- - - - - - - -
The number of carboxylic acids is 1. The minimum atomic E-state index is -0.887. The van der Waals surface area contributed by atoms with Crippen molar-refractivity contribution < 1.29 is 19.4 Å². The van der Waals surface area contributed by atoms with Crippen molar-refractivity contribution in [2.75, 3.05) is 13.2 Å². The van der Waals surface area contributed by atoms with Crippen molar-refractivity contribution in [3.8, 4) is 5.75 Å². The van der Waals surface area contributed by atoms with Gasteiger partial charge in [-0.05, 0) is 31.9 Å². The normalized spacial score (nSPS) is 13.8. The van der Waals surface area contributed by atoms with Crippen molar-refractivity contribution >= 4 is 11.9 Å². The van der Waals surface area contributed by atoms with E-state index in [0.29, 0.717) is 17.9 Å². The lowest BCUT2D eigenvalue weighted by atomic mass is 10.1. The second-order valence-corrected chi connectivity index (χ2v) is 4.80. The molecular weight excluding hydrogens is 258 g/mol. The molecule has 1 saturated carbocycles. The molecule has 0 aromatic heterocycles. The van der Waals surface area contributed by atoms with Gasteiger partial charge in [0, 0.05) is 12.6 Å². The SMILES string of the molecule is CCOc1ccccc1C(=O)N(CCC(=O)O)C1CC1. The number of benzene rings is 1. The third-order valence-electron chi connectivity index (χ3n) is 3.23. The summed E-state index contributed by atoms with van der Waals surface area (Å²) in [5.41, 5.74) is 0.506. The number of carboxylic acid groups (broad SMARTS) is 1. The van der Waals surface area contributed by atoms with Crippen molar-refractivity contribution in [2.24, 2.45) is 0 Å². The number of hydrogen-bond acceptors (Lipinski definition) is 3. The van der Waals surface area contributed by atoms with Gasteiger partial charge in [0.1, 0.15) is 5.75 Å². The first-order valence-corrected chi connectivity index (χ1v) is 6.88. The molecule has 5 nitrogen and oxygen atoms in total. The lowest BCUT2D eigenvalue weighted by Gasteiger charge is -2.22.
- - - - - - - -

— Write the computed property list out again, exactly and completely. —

The number of carboxylic acids is 1. The minimum atomic E-state index is -0.887. The van der Waals surface area contributed by atoms with Crippen molar-refractivity contribution < 1.29 is 19.4 Å². The van der Waals surface area contributed by atoms with Crippen molar-refractivity contribution in [2.75, 3.05) is 13.2 Å². The van der Waals surface area contributed by atoms with Crippen molar-refractivity contribution in [3.8, 4) is 5.75 Å². The van der Waals surface area contributed by atoms with Gasteiger partial charge in [-0.05, 0) is 31.9 Å². The normalized spacial score (nSPS) is 13.8. The van der Waals surface area contributed by atoms with Crippen molar-refractivity contribution >= 4 is 11.9 Å². The van der Waals surface area contributed by atoms with E-state index in [0.29, 0.717) is 17.9 Å². The lowest BCUT2D eigenvalue weighted by atomic mass is 10.1. The second-order valence-corrected chi connectivity index (χ2v) is 4.80. The molecular weight excluding hydrogens is 258 g/mol. The molecule has 1 saturated carbocycles. The molecule has 0 aromatic heterocycles. The van der Waals surface area contributed by atoms with Gasteiger partial charge in [0, 0.05) is 12.6 Å². The SMILES string of the molecule is CCOc1ccccc1C(=O)N(CCC(=O)O)C1CC1. The number of benzene rings is 1. The third-order valence-electron chi connectivity index (χ3n) is 3.23. The summed E-state index contributed by atoms with van der Waals surface area (Å²) in [5.41, 5.74) is 0.506. The number of carboxylic acid groups (broad SMARTS) is 1. The van der Waals surface area contributed by atoms with Crippen molar-refractivity contribution in [2.24, 2.45) is 0 Å². The number of hydrogen-bond acceptors (Lipinski definition) is 3. The van der Waals surface area contributed by atoms with Gasteiger partial charge in [0.1, 0.15) is 5.75 Å². The first-order valence-corrected chi connectivity index (χ1v) is 6.88. The molecule has 5 nitrogen and oxygen atoms in total. The lowest BCUT2D eigenvalue weighted by Gasteiger charge is -2.22.